Thursday, October 06, 2005


Robert J. Birgeneau has recently become the Chancellor at UC Berkeley. He is launching a crusade to correct the under-representation of certain groups of students at the school. Read about it here.

Among the groups under-represented by percentages of population are: Blacks, Hispanics, Native American and whites.

The groups over-represented are: Asian-American and women.

So what is his plan?

Does he want to reduce the number of Asian and female students to increase the number of blacks, Hispanics, Native American and whites?

Ha, ha, ha!

No. He is just another emotional liberal who hasn’t really thought through what he is saying. Because what he is saying is, “We have too many women and Asians here.”

He saw the gross under-representation of blacks in particular and struck out at “The Man,” here represented by women and Asians, unbeknownst to him.

Wouldn’t it be great if an educator looked at a problem such at that and asked himself, “Why are these people over-represented? What are they doing right that these other people are doing wrong?”

Why do they never do that?

And why can’t they see that being so racial conscience makes them a racist?

“But,” they will argue, “we only want to ‘do good.’”

Right. Protect me from these people who only want to ‘do good.’

I’ve come up against racial prejudice a lot in my adult life from all sides. Some against me personally, even though I couldn’t be more white. My father was from Birmingham , England, and my mother from Texas, USA.

But I brought this kid home from Viet Nam.

What happened? How did I wind up with him?

In Asia, they have this thing about extended families. It is common for kids to be raised by near relatives. That’s great when you are the recipient. (Right now we have three kids with us and more come and go.) But my Vietnamese girl friend, my son’s mother, wanted to shunt my son off to her relatives.

No way.

The choice for me wasn’t even close. The kid or the lady?

So the lady was gone and the kid stayed.

It took me three and a half years of battling the State Dept. to get him out of that country but that’s another story. A big story, actually, because that had never been done before and the law was changed afterward.

We arrived in the US on my son’s 4th birthday. That was 1970. Single fathers were common, but very few with custody of the kid.

I think it raised hackles on some women.

“Where’s the mother?” they’d ask, sometimes accusingly.

A single mother was almost never asked, “Where’s the father,” and certainly never accusingly.

Sometimes, if they pissed me off, I would answer, “I killed her.”

For some reason, they never thought that was funny.

Our first confrontation with do-gooder racists happened on my son’s first day of kindergarten. It was with his teacher.

She was thrilled with the “diversity” she found in her class. So she went around the room and pointed out the ethnic differences. When she got around to my son, she informed the class that he was Chinese.

Well that was more than a surprise to my son. It was a shock! He had no idea he was Chinese.

I guess that was my fault. I had forgotten to explain to him that he had certain Asian features that might be mistaken for Chinese.

Anyway, he had no idea that he would be singled out as being so different from his classmates. His greatest wish was to be accepted by everyone as an equal.

He burst into tears.

That was not a small thing. Up to that time I had only seen him cry once.

He never cried when I took him to the doctor and he was given shots.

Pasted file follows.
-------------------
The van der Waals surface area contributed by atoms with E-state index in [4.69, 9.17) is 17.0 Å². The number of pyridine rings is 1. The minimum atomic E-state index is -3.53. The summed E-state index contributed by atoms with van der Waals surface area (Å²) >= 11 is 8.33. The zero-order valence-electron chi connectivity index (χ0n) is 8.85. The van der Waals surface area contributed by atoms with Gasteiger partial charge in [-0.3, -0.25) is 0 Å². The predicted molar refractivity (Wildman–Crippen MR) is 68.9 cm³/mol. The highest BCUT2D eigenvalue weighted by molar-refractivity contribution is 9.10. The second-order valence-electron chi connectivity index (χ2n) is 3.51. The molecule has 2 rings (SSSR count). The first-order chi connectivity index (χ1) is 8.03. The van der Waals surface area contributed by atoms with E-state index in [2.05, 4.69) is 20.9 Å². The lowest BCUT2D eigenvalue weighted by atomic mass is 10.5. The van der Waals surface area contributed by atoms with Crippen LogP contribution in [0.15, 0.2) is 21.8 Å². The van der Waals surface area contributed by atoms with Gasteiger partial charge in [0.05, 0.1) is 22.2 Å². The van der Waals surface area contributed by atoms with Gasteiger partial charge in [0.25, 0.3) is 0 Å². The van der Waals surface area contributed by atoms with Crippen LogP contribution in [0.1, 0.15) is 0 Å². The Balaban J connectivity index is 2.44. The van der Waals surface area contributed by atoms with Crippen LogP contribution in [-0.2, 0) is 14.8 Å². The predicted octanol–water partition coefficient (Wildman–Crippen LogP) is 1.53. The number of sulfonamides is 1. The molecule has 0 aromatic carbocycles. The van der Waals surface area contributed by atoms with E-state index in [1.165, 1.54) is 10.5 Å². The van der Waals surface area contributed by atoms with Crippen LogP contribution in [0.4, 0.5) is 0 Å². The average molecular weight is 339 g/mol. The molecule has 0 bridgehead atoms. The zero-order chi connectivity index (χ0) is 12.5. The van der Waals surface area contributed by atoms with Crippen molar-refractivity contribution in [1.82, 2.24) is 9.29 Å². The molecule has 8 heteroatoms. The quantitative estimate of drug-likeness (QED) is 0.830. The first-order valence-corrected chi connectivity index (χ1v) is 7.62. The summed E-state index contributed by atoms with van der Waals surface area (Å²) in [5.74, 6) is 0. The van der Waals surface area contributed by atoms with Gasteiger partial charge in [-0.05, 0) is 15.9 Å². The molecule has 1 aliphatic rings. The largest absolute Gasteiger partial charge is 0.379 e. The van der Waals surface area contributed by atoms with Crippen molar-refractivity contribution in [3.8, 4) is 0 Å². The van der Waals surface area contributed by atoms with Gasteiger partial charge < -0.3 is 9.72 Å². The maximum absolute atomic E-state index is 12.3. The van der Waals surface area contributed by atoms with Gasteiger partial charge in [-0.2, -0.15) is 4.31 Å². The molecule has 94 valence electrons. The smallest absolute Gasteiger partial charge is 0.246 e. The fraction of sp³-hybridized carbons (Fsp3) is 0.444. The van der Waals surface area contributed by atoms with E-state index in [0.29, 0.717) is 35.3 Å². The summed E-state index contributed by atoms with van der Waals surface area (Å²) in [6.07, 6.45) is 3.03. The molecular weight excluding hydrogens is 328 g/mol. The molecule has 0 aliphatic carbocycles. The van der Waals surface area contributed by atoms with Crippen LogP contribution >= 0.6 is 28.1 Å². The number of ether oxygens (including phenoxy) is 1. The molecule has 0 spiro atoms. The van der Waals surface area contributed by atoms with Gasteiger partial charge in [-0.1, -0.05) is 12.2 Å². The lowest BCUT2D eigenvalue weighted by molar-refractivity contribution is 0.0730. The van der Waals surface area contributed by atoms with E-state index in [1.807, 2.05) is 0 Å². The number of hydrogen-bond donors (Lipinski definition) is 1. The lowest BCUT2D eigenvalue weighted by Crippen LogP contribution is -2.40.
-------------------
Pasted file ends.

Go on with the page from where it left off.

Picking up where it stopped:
He never cried when I had to leave him to go to other Vietnamese provinces on assignment.

He didn’t cry when he fell against a curb and knocked out his two front teeth.

The only time I heard him cry was when a kid in the next apartment, with kinda’ thin walls in between, started crying rather loudly.

My kid started a sympathy cry.

That was it. The only time I had heard him cry.

But there, in his first day in kindergarten, a teacher who meant well, whose only motive was to “do good,” had made him cry.

A few years later I visited his classroom on Parents Day. On a large map strings were stretched out from our location to the place of each child’s heritage.

My kid’s string went to Viet Nam.

Where was I in that equation? Why shouldn’t my half of the heritage be represented? Why should it be a given that a kid who is half Asian is Asian?

Even far more profound in our culture, why is it a given that a kid who is half black, is black? Or even a quarter black person is considered black?

I can’t answer that but I know one thing for sure:

It is the people who continually point out the racial differences who do the most to promulgate racial differences.

I know they mean well but they seem to be incapable of seeing reality.


Blogger Das said...

Walter this was a beautiful post; you are so right - the idiocy of these university administrators is beyond belief - as you asked so plainly: why don't they emulate women and Asians - they must be doing something right - right?

The soft bottom under the concept of diversity is this: it is meaningless. A large goal of education is to make us all middle class (work, save, defer pleasure, set goals, sacrifice etc); the middle class is recognizable all over the world - recognizable for these SAME traits.

Yet liberal educators give such portent to superficial racial characteristics like skin tone, hair, facial shape - as though these characteristics had anything to do with education or learning environments! Yes kids need to be taught not to hate each other based on their genetic character - but emulating race - accidents of birth - as though they possessed inherent educational properties is absurd.

Thanks for sharing also about you and your son - those are sane and decent questions for an insane educational establishment.

October 6, 2005 at 3:17 PM  

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